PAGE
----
In general, banks do not make mistakes in money transactions. Nevertheless, there are debtors who dare to claim that the bank probably made a mistake. Remind your debtor that you have a contract with them and that you expect your debtor to solve the problem as quickly as possible.

6. I’m not responsible for accounts payable

Ask if you can speak with a colleague of theirs that is responsible for the payment of your invoice. “No problem. Is there someone I can speak to that will discuss payment of the invoice with me?”. Is it not possible to be transferred to that colleague because they are in a meeting / on the phone / have a day off? Then ask for the working hours of this colleague. Do not agree to wait for the colleague to call you back but rather call back yourself at a later time.

7. The responsible colleague is ill or on holiday

Sometimes, your debtor may try to buy themselves more time suggesting that the responsible colleague is on holiday or absent and will be for a long period of time. In this case, ask who is responsible for handling their daily tasks. It is normal business practice for someone else to take responsibility for the financial administration of the organisation. Is no one overseeing the financial administration? Then put the responsibility on to the person on the phone: "How are you going to make sure that the invoice is still paid?"

Do you want to call your debtor? Read our tips on how to call a debtor. This way, you are optimally prepared.

8. We have not received the products

That's very strange, of course. Why didn't the customer immediately let you know that the products they ordered hadn't been received? Initially, you’ll need to delve into the paperwork and see if there were any receipts or acknowledgement of the delivery. Do you have proof that the products have actually been delivered? Then let your customer know that according to your administration, the products were delivered as usual. And that you also expect the payment to be made quickly.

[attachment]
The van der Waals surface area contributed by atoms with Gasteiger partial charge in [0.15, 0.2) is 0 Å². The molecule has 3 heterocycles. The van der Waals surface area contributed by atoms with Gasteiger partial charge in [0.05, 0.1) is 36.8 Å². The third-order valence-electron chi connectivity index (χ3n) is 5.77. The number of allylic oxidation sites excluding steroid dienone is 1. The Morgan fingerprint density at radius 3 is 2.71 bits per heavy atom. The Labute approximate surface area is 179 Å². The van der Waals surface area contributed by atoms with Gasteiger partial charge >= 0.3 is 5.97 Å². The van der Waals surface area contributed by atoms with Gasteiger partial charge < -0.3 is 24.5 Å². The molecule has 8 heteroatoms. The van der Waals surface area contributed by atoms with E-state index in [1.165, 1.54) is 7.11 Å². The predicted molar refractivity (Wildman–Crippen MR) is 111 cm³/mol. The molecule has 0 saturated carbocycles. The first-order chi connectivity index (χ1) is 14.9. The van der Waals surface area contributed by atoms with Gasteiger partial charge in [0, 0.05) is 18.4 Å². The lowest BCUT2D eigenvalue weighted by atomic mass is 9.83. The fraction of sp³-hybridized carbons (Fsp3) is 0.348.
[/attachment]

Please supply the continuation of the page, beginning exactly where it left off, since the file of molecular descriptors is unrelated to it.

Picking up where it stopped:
In addition, there is usually a duty to complain. This means that your customer must complain in time if they have not received products or if there are defects in the products received. This needs to be done within a set amount of time, as outlined in your contract, and definitely before the invoice is received. Check in your contract what agreements there are about the obligation to complain. Has the complaint period expired? Then your customer cannot use this as a reason not to pay.

9. The invoice is incorrect

This means that the invoice has been received! But why didn't your customer immediately report that something was wrong? Ask what exactly the problem is and check if your customer is right. If necessary, tell the customer that you will call back at a later time, so that you can check whether there is a mistake and indeed a need to make any changes to the invoice. If the invoice was incorrect, send an adjusted invoice to your customer as soon as possible. Is your customer wrong? Then let them know that you expect the invoice to be paid within a set period of time and that otherwise you will start the debt collection process.